Starting off your Ramadan with the motivation to eat healthier? Here are some tips to help you out, inshaAllah!
What Our Bodies Need
Before getting started, here’s a quick question – what are the most important parts of a car? Most would say the engine, brakes, steering wheel, and the tires. If we took any of those parts out, would the car still function properly?
I’m sure you answered no, because it most likely will not even move. But why am I talking about cars? Our bodies are like cars when it comes to nutrition. Each macronutrient (carbohydrates, protein, and fat) is needed in our body, because they have different functions in an overall effort to provide our body with the energy it needs to move. In addition, the more we provide better quality, more nutrient dense foods (or good quality tires, engine, gas, etc.), the healthier you can imagine our bodies will be.
Making Healthier Choices
When deciding what to eat for iftar, select a variety of nutrient dense options that give your body the opportunity to benefit from a multitude of vitamins and minerals (Tweet this).
Examples of healthy carbohydrate choices include foods with fiber, for longer satiety, like: fresh fruits, whole grains (bread, rice, pasta), and beans.
Examples of healthy protein choices include fish, poultry, beans, and lentils.
Examples of healthy fat options include nuts and avocados, and cooking with olive oil or canola oil.
For a more extensive list of these macronutrients and healthier choices, visit ChooseMyPlate.gov. Of course, these are general guidelines but the purpose is to propose diversity in foods so the body can benefit from everything.
It’s understandable that we like foods and drinks that may not necessarily provide nutrient dense options like desserts, sweetened beverage drinks, and fried foods. However, the main reason why we eat is to provide our body with energy to carry out our everyday lives (Tweet this). Everything does come in moderation, so keep in mind these foods are pleasure foods and should be kept at a minimal. For example, eating an appropriate portion of dessert 2-3 times a week versus every day.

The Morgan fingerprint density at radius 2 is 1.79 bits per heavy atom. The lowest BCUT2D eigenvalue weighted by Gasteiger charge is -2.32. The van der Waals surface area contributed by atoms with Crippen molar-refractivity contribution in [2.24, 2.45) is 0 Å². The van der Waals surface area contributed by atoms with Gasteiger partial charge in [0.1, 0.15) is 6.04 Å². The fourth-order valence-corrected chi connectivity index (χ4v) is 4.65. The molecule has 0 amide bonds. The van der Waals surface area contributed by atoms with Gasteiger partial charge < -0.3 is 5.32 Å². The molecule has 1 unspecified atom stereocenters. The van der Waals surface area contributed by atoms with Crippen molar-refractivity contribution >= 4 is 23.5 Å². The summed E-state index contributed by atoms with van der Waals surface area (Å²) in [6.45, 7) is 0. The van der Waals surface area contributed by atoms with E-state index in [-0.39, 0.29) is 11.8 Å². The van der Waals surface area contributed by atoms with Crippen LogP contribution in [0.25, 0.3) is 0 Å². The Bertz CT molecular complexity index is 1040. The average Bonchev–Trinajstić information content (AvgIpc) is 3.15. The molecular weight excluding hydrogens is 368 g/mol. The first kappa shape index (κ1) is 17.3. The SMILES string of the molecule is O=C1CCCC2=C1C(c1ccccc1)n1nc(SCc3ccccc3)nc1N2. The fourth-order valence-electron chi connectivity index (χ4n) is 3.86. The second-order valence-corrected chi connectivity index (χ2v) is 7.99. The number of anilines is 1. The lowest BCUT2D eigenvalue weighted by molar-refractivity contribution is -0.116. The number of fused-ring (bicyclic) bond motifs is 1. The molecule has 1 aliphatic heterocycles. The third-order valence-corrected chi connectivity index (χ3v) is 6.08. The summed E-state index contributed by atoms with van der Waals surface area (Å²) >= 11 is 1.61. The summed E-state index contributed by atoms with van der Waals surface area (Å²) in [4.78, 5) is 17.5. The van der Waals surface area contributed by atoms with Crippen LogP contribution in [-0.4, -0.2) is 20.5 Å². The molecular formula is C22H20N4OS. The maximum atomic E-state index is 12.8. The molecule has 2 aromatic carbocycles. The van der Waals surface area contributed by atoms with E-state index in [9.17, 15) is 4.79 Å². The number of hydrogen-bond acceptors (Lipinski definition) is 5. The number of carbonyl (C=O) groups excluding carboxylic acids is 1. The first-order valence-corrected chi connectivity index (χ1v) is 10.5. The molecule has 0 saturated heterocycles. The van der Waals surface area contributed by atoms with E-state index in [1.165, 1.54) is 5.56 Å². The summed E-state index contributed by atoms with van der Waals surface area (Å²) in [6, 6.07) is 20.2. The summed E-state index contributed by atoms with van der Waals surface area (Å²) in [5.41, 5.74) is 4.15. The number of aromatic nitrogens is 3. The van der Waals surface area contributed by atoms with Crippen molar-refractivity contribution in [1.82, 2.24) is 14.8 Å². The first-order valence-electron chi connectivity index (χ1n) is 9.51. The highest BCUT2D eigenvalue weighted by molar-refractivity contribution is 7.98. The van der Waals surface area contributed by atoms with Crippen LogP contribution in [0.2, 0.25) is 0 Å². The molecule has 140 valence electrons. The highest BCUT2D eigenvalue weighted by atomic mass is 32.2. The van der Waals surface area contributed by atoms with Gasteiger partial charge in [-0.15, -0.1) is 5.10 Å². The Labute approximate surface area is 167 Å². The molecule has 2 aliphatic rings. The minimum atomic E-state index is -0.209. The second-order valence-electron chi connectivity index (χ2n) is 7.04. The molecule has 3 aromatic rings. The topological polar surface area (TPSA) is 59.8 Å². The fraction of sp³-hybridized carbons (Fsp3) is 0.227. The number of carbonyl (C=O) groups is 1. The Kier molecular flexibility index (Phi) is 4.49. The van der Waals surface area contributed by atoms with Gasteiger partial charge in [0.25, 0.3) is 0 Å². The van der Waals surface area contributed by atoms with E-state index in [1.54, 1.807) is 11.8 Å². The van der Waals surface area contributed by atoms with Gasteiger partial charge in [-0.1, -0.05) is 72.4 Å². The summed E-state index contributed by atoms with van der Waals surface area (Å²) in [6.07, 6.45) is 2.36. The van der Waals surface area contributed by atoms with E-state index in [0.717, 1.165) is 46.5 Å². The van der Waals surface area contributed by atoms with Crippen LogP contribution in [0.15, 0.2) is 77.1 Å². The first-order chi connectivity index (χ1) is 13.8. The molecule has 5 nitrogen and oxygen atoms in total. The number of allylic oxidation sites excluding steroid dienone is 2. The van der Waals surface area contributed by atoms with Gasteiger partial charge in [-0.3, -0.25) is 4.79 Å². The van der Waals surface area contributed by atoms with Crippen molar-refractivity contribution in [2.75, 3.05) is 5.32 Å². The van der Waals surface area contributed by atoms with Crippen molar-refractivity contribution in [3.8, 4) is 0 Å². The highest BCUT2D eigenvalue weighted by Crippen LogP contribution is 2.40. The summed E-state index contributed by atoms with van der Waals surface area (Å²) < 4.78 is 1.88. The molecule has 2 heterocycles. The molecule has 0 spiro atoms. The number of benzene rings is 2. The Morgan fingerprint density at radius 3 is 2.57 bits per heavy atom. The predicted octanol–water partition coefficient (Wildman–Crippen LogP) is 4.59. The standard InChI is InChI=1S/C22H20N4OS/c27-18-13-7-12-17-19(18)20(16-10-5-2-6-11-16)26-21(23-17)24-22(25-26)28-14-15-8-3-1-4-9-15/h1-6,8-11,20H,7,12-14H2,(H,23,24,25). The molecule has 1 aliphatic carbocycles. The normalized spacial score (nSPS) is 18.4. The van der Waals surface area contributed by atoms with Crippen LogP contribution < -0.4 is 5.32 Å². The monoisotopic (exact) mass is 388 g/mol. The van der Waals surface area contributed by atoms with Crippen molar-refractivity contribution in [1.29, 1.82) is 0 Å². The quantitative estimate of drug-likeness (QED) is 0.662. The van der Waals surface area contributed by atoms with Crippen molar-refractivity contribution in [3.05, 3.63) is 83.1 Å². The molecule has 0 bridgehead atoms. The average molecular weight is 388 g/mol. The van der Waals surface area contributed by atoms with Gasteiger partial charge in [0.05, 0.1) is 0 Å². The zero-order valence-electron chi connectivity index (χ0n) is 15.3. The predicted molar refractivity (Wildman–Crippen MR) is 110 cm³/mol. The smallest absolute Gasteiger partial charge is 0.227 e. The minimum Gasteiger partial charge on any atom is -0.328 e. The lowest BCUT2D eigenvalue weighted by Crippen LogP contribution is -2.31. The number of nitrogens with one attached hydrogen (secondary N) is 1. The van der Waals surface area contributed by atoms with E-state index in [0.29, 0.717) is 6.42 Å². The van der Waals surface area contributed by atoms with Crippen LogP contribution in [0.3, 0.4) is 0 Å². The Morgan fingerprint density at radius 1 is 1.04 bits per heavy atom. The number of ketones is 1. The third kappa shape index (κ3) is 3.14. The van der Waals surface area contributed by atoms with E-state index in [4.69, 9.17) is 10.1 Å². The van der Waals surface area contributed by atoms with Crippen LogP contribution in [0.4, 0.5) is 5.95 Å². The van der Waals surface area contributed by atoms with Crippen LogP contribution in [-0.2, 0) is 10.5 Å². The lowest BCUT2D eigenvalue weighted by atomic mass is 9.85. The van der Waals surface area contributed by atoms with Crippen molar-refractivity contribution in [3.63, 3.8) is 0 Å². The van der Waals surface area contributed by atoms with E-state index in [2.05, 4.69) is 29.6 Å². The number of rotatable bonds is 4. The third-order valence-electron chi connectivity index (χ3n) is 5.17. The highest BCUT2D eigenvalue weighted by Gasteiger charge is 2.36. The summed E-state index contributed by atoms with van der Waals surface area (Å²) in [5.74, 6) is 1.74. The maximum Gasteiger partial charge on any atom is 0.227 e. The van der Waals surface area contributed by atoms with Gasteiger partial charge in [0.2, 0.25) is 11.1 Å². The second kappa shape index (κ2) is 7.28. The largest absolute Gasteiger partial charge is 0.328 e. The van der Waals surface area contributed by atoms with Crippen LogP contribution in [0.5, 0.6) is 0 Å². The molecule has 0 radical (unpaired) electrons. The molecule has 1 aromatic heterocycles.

Making Sustainable Goals
When it comes to choosing a nutrition goal for Ramadan, it is similar to choosing a spiritual Ramadan goal. In order for the goal to be a sustainable lifestyle change that carries after Ramadan, be realistic with yourself and not overwhelmed with trying to improve every healthy recommendation. Choose 1-2 specific and tangible goals to work on and focus on them throughout the month (Tweet this). You can have an initial goal and transition into an overall habit/goal you’d like to keep after Ramadan.
Some examples can be:
- Recommendation: Eating 4-5 servings of fruits and vegetables per day
- Current state: only eating ½ cup of veggies per day
- Ramadan goal: each week increase by ½ cup of veggies; by the end of Ramadan, eating 2 ½ cups per day
- Recommendation: Choosing healthier fats
- Current state: eats samosas, fries, hamburger, and/or other fried foods every day
- Ramadan goal: only eat fried foods 4/7 days a week for the first 2 weeks then 2/7 for the last two weeks of Ramadan
- Recommendation: Choosing water over sweetened beverage drinks
- Current state: drinks at least 2 cans of soda per day
- Ramadan Goal: drink at least 1 cup of water first, can infuse fruit/herbs for flavor and only 1 can every other day
*Disclaimer: These are general guidelines for healthy individuals aimed to give direction with nutrition goals. If you have a medical condition requiring a restriction of certain nutrients, please consult a registered dietitian for a specialized, more accurate account of diet recommendations.